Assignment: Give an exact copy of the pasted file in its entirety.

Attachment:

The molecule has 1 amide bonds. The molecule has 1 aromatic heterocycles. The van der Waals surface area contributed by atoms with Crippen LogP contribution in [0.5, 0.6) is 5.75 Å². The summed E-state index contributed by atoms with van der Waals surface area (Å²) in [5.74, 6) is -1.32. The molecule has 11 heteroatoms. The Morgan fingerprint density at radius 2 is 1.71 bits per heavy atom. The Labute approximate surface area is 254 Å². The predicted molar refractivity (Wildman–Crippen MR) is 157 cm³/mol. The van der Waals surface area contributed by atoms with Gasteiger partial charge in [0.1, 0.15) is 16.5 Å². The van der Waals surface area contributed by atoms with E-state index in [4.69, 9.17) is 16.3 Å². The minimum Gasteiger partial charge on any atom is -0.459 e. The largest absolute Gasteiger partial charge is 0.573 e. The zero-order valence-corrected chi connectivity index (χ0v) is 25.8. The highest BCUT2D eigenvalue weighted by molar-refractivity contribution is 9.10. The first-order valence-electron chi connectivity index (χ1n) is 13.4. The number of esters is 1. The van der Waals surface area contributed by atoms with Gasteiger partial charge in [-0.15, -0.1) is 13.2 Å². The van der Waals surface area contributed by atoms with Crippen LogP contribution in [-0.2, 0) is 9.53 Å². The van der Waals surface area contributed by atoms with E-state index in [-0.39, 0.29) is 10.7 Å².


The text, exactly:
The molecule has 1 amide bonds. The molecule has 1 aromatic heterocycles. The van der Waals surface area contributed by atoms with Crippen LogP contribution in [0.5, 0.6) is 5.75 Å². The summed E-state index contributed by atoms with van der Waals surface area (Å²) in [5.74, 6) is -1.32. The molecule has 11 heteroatoms. The Morgan fingerprint density at radius 2 is 1.71 bits per heavy atom. The Labute approximate surface area is 254 Å². The predicted molar refractivity (Wildman–Crippen MR) is 157 cm³/mol. The van der Waals surface area contributed by atoms with Gasteiger partial charge in [0.1, 0.15) is 16.5 Å². The van der Waals surface area contributed by atoms with E-state index in [4.69, 9.17) is 16.3 Å². The minimum Gasteiger partial charge on any atom is -0.459 e. The largest absolute Gasteiger partial charge is 0.573 e. The zero-order valence-corrected chi connectivity index (χ0v) is 25.8. The highest BCUT2D eigenvalue weighted by molar-refractivity contribution is 9.10. The first-order valence-electron chi connectivity index (χ1n) is 13.4. The number of esters is 1. The van der Waals surface area contributed by atoms with Gasteiger partial charge in [-0.15, -0.1) is 13.2 Å². The van der Waals surface area contributed by atoms with Crippen LogP contribution in [-0.2, 0) is 9.53 Å². The van der Waals surface area contributed by atoms with E-state index in [-0.39, 0.29) is 10.7 Å².